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FCW : August 30, 2015
ANDREW CHANG is managing partner at Eastern Foundry. Commentary | ANDREW CHANG The federal government’s procure- ment pathway is riddled with road- blocks for companies seeking to do business with agencies. That restrictive climate makes it difficult for startup companies to pursue and win contracts, and it is the catalyst for a slow and costly process for prime contractors and agencies to locate new partners. In other words, that route is not the fast track to innovation that the gov- ernment needs. Many startups launch with a tech- nology that they know can make our nation safer, more efficient or healthier. Those entrepreneurs pur- sue government contracts believing that the market’s needs and the inge- nuity of their solutions will propel them forward. But they immediately run into 1,800 pages of the Federal Acquisition Regulation and the need to register with the System for Award Management and request a Commercial and Government Entity Code, to name a few. Many are deterred by those com- plexities and simply turn away from government contracting. The companies that are not deterred still face costly challenges. Federal business expert Olessia Smotrova-Taylor said it best: “Com- panies that believe that they can find an opportunity on FedBizOpps when an RFP comes out, submit a proposal and win the contract are wasting a lot of energy.” Instead, entrepreneurs are often frustrated when they find them- selves directing their efforts toward identifying the correct agencies to target, establishing professional relationships with the right procure- ment officers and properly position- ing their companies to achieve a competitive advantage. Even when companies are fortu- nate enough to win a contract, many are not equipped to handle the bureaucracy that permeates every level of government contracting. Some reach out to their colleagues for guidance. “I had to talk to others going through the process to learn how to handle it,” said Matthew Stanton, co-founder of energy startup Sole- Power. “That peer-to-peer advice was invaluable.” Until recently, that protracted procurement process has been the only way. Essentially, the message was: Play by the rules or go home. But with the appointment of Sec- retary Ashton Carter, the Defense Department’s plans to engage Sili- con Valley, particularly with regard to cybersecurity, are poised to evolve. Technology incubators and accel- erators along the Eastern Seaboard are providing entrepreneurs with the knowledge and network to get started. Those initiatives all have a common objective of identifying a more collaborative approach to pro- curement that, when successful, will save agencies time and money and enable entrepreneurs to bring their technologies to bear. For an example, I’ll point to Wor- den Technology Solutions, a con- tractor that specializes in streamlin- ing IT services. Worden has won several contracts, including one for the Navy’s Space and Naval War- fare Systems Command, and owner Chris Worden believes in the power of collaboration in the government contracting space. “Instead of slogging along alone and becoming bitter, you have other companies around you to network with and take advantage of those relationships,” he said. “It’s a game-changer.” Cases like Worden’s attest to the idea that it is time to apply a more collaborative approach to govern- ment contracting. Even successful contractors face roadblocks that include protracted payment cycles after winning con- tracts, but helping them get to the door is a start. With collaboration, entrepreneurs and agencies could achieve a more accelerated innova- tion pace to keep our nation on the cutting edge of progress. n Removing acquisition roadblocks — together Government innovation is a no-go unless agencies, prime contractors and startups come together to clear the path Many companies are not equipped to handle the bureaucracy that permeates every level of government contracting. 12 August 30, 2015 FCW.COM 0830fcw_012.indd 12 8/10/15 4:15 PM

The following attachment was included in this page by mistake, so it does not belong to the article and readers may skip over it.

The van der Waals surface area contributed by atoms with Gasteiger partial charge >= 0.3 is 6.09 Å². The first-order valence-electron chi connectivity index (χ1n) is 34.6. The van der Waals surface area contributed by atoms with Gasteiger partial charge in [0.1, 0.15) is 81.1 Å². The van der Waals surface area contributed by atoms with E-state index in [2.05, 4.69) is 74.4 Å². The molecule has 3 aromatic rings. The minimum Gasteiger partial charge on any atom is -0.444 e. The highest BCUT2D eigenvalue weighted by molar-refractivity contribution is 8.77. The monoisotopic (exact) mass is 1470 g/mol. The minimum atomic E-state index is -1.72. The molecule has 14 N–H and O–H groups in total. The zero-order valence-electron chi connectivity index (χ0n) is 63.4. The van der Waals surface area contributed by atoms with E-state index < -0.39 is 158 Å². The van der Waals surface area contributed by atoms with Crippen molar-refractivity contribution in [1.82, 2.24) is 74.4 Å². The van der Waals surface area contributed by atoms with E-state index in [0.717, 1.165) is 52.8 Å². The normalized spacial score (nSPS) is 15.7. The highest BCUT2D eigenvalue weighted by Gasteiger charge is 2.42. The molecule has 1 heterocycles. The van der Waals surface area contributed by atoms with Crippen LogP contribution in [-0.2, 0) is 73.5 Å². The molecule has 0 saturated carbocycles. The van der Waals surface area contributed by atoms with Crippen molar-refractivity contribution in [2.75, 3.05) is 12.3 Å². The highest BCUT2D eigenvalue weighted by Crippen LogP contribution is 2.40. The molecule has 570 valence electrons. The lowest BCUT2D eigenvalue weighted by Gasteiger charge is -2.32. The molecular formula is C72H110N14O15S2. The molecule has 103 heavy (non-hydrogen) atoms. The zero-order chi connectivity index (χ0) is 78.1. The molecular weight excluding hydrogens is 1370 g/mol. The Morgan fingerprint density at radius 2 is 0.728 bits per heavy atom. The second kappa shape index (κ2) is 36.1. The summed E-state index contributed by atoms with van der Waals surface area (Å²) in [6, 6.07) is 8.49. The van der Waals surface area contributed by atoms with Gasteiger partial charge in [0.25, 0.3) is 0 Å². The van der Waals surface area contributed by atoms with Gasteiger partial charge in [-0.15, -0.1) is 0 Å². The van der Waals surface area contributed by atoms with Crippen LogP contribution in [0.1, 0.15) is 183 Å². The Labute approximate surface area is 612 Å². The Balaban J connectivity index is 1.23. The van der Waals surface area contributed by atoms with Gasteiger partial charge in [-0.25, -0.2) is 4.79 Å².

August 15, 2015
September 15, 2015